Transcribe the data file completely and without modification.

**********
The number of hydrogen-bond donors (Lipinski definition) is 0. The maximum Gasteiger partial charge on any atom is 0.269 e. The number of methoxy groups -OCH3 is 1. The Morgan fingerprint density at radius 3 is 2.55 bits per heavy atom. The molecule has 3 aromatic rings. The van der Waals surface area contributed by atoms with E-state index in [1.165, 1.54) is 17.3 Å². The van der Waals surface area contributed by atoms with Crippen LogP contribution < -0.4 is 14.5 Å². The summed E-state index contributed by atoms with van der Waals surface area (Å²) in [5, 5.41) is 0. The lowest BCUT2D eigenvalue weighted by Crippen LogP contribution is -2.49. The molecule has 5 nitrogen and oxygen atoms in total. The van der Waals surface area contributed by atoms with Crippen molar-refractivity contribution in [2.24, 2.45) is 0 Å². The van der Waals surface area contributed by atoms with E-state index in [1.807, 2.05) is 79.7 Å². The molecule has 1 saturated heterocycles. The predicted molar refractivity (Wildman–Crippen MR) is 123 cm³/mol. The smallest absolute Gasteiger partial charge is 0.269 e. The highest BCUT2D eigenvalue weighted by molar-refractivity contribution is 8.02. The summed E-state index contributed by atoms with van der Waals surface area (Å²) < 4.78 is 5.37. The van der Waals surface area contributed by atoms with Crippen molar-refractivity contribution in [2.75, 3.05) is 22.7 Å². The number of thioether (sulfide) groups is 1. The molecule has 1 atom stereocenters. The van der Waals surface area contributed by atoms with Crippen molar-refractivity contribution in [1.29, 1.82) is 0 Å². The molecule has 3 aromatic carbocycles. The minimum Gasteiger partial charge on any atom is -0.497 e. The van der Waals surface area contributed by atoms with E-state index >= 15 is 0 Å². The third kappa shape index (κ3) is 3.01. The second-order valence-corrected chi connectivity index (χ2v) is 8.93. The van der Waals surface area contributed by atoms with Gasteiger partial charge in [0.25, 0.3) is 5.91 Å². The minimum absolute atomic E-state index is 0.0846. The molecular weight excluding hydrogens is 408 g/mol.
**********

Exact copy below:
The number of hydrogen-bond donors (Lipinski definition) is 0. The maximum Gasteiger partial charge on any atom is 0.269 e. The number of methoxy groups -OCH3 is 1. The Morgan fingerprint density at radius 3 is 2.55 bits per heavy atom. The molecule has 3 aromatic rings. The van der Waals surface area contributed by atoms with E-state index in [1.165, 1.54) is 17.3 Å². The van der Waals surface area contributed by atoms with Crippen LogP contribution < -0.4 is 14.5 Å². The summed E-state index contributed by atoms with van der Waals surface area (Å²) in [5, 5.41) is 0. The lowest BCUT2D eigenvalue weighted by Crippen LogP contribution is -2.49. The molecule has 5 nitrogen and oxygen atoms in total. The van der Waals surface area contributed by atoms with Crippen molar-refractivity contribution in [2.24, 2.45) is 0 Å². The van der Waals surface area contributed by atoms with E-state index in [1.807, 2.05) is 79.7 Å². The molecule has 1 saturated heterocycles. The predicted molar refractivity (Wildman–Crippen MR) is 123 cm³/mol. The smallest absolute Gasteiger partial charge is 0.269 e. The highest BCUT2D eigenvalue weighted by molar-refractivity contribution is 8.02. The summed E-state index contributed by atoms with van der Waals surface area (Å²) < 4.78 is 5.37. The van der Waals surface area contributed by atoms with Crippen molar-refractivity contribution in [2.75, 3.05) is 22.7 Å². The number of thioether (sulfide) groups is 1. The molecule has 1 atom stereocenters. The van der Waals surface area contributed by atoms with Crippen molar-refractivity contribution in [1.29, 1.82) is 0 Å². The molecule has 3 aromatic carbocycles. The minimum Gasteiger partial charge on any atom is -0.497 e. The van der Waals surface area contributed by atoms with E-state index >= 15 is 0 Å². The third kappa shape index (κ3) is 3.01. The second-order valence-corrected chi connectivity index (χ2v) is 8.93. The van der Waals surface area contributed by atoms with Gasteiger partial charge in [0.25, 0.3) is 5.91 Å². The minimum absolute atomic E-state index is 0.0846. The molecular weight excluding hydrogens is 408 g/mol.